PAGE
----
Here are some pictures of a '70s vintage motorhome I was troubleshooting this afternoon.
Complaint was: the coach was plugged in, the customer kneeled down wearing a pair of shorts, and received a shock when he went to lift the outside access door to the generator.
Cover removed from the FPE box:
EGC connection to frame
Location - its under the wooden cover
The plug looks fine but the ground pin is no longer connected to the conductor
Everything was actually wired correctly to the breaker box. The problem is a hot to ground short in one of the 120 receptacle circuits. Everything worked and nothing seemed to be wrong except for the shock. Because the ground circuit was not actually connected and the motorhome was sitting on rubber tires, the short to ground had no operational effect. The customer never got a shock climbing in or out because he always wears rubber soled shoes. Only when his bare knee was on the ground did he get bit. I have not located the short yet but as soon as the ground was repaired, it immediately tripped a breaker.
i see a red and a yellow wire to the ground buss and a yellow wire to the neutral buss. what is that to? doesnt look code compliant to me unless im wrong and it is ok for RV application or some such thing . also was this an origonal equip. item or an after purchase addition?
Re: Vintage MotorHome#117936 07/20/0401:06 AM07/20/0401:06 AM
I'm sure the red wire on the ground bus isn't compliant. I don't have a clue why but they used a piece of 12-3 for the water heater in place of the 12-2w/g for everything else. The two yellow wires feed a little neon on the outside beside the shore power cable box. The intent was a polarity warning. If you connected shore power and the light came on, you had a miswired source. The unit was being fed from a 20 amp 120 circuit with an adapter. The FPE breaker tripped the first time I plugged in the juice. I reset it and it stayed reset. The GE protecting the outlet went first from then on. I believe the whole thing is OEM. I may have been the first one to ever take the cover off the box (after I removed the wood around it). I was also a little curious why there are a couple of circuits run thru separate KOs and all the rest are run thru a big nipple. From what I saw, whoever approved this system was pretty optimistic about romex and "dry" locations.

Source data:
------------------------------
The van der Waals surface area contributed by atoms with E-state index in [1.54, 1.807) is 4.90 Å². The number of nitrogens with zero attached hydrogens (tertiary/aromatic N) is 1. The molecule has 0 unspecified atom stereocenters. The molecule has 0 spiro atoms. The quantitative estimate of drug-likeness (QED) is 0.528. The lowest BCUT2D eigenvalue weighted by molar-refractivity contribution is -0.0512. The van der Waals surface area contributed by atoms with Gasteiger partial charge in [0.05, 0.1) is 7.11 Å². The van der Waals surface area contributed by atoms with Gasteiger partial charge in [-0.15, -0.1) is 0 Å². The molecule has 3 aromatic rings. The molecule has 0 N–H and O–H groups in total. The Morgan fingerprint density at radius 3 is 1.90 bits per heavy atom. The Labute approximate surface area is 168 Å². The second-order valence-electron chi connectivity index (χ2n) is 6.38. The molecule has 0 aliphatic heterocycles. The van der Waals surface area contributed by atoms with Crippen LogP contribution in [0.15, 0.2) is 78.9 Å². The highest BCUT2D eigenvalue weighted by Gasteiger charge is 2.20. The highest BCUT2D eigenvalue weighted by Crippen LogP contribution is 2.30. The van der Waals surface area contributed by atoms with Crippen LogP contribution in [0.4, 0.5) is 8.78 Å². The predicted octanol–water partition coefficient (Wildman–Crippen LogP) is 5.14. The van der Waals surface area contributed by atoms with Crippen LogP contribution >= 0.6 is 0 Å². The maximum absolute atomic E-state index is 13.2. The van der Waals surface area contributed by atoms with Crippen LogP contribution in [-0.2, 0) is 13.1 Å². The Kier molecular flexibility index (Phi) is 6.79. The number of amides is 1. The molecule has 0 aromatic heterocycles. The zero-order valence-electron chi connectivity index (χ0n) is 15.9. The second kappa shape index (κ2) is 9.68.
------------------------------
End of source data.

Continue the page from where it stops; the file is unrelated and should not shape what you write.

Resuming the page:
I'd be more worried about access in an emergency. It is under a 6" foam seat and under a 5/8" plywood (about 2 1/2 x 6 1/2 feet) bed extending piece then under the smaller wood cover you see in the picture.
One time I had a used pickup camper that I had just purchased. When checking out the camper in my driveway, my son got a shock from the shell. I immediately disconnected the shore power and checked it out.
In the little load center, the neutral was bonded to the panel-like you would do on a service entrance. It appeared to have come from the factory that way.
The power inlet was wired backwards, the end result being the entire camper shell was hot and must have been that way from the day it left the factory floor.
Re: Vintage MotorHome#117941 07/29/0405:07 AM07/29/0405:07 AM
When dealing with any kind of RV, there is but one safe assumption: assume it is totally screwed up and work from there. I am sure they see no form of outside inspection when they are built in a factory. I volunteered in a summer camp one year. A staff member reported that she smelled gas in the RV she was living in. I went in and started looking. EVERY gas connection I could find was loose! This was a nice unit from a well known company. It really took me a couple of hours to settle my nerves after I finished defusing that bomb.